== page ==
Global Population Growth and Water Scarcity Q&A

by |August 4, 2010

Russell Sticklor with the Wilson Center’s Environmental Change and Security Program in Washington, DC. recently contacted me requesting my thoughts on a number of issues for an article he is writing on global population growth and water scarcity for the magazine, Outdoor America. I thought some of the comments might be interesting to our blog readers.  Watch for the published article as well.

In what ways does land-cover change (urban, agricultural) impact hydrologic cycles, especially as they relate to groundwater recharge? Is aquifer compaction (such as the type seen in Las Vegas) an issue that is widespread in communities/societies across the world that are highly groundwater-dependent?

An example of soil compaction in Mexico City. Source: Chris Hawley/The Arizona Republic

Urbanization, involving extensive conversion of sandy soils to blacktop or concrete, i.e., impermeable surfaces can reduce groundwater recharge locally. The reduction in recharge coupled with pumping could increase drawdowns in the aquifer leading to compaction. Bangkok, Dacca, Mexico City are examples of places that have seen significant compaction due to groundwater pumping. It is not clear that reduced recharge is the main culprit. Most likely it is the extensive local pumping.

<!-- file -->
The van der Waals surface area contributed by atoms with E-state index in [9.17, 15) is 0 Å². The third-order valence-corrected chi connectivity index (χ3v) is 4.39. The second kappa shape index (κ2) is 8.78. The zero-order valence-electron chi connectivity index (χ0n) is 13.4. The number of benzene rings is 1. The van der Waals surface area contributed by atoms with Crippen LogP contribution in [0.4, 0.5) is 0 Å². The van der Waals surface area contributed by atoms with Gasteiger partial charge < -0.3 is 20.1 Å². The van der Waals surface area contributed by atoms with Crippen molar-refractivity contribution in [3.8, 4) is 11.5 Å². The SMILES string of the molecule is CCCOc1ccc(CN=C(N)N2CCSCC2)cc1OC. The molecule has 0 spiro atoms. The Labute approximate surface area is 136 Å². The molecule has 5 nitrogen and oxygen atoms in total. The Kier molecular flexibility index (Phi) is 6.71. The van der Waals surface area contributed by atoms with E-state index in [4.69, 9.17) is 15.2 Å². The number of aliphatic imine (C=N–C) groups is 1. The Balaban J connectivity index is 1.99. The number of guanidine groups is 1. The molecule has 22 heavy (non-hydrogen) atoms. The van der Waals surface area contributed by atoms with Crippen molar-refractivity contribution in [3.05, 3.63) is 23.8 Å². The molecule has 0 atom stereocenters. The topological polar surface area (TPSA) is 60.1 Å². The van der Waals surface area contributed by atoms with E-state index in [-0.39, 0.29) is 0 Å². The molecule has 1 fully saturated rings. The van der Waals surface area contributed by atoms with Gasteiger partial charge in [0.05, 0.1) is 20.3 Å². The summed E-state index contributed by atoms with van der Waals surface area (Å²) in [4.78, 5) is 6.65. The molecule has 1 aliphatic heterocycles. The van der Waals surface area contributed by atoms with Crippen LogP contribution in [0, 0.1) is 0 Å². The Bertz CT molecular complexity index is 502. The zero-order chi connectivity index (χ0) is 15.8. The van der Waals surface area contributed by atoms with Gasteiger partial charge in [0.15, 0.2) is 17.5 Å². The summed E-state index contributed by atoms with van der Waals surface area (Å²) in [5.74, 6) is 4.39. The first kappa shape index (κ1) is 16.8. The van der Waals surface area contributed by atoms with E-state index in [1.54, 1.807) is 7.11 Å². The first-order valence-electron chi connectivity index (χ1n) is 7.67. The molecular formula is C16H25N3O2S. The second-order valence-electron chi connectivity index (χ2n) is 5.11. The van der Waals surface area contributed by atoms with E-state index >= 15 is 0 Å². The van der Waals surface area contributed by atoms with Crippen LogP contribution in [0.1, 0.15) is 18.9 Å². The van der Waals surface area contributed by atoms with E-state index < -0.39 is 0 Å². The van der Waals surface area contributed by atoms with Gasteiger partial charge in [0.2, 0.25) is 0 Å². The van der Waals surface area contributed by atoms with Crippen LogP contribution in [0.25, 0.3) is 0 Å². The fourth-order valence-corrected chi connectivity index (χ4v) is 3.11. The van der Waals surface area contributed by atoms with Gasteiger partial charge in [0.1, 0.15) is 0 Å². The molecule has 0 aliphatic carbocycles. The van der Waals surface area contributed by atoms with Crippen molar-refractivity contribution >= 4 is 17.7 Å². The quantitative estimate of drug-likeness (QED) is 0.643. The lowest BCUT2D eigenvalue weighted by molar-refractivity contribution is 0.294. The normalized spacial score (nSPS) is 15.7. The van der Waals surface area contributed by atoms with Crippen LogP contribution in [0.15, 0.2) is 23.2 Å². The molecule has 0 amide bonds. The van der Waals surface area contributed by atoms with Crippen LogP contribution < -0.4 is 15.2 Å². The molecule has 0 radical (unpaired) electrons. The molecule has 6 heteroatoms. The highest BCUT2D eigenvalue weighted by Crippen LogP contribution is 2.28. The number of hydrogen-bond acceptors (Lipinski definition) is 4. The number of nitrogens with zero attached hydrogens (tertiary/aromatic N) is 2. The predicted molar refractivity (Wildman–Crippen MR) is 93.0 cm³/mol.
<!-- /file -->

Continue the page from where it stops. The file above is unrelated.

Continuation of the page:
Aquifer drawdown and compaction is much more prevalent in areas with high agricultural pumping and sedimentary environments. However, the examples I gave above relate to urban pumping.

A second and potentially more important impact of land cover change is on water quality — both surface and groundwater.  Conversion of forest to cropland often brings with it significant increases in Nitrogen and Phosphorous and pesticides in the water bodies. Biological agents such as E Coli also emerge in this situation if livestock are common. Conversion to urban areas can bring the same pollutants, but the list of potential pollutants can increase dramatically to include metals, complex hydrocarbons and also biological agents.

Finally, many people often ask whether conversion of forest to other uses leads to a reduction or increase in the regional water balance. A similar question is asked of conversion from agricultural to urban area. The answer to these questions is typically situation and location dependent. Some factors are rain intensity and frequency, the density of urban vegetation, and soil types. The agri to urban transition in the US is often water neutral since golf courses and gardens with non-native vegetation lead to roughly the same consumptive use as irrigated farmland.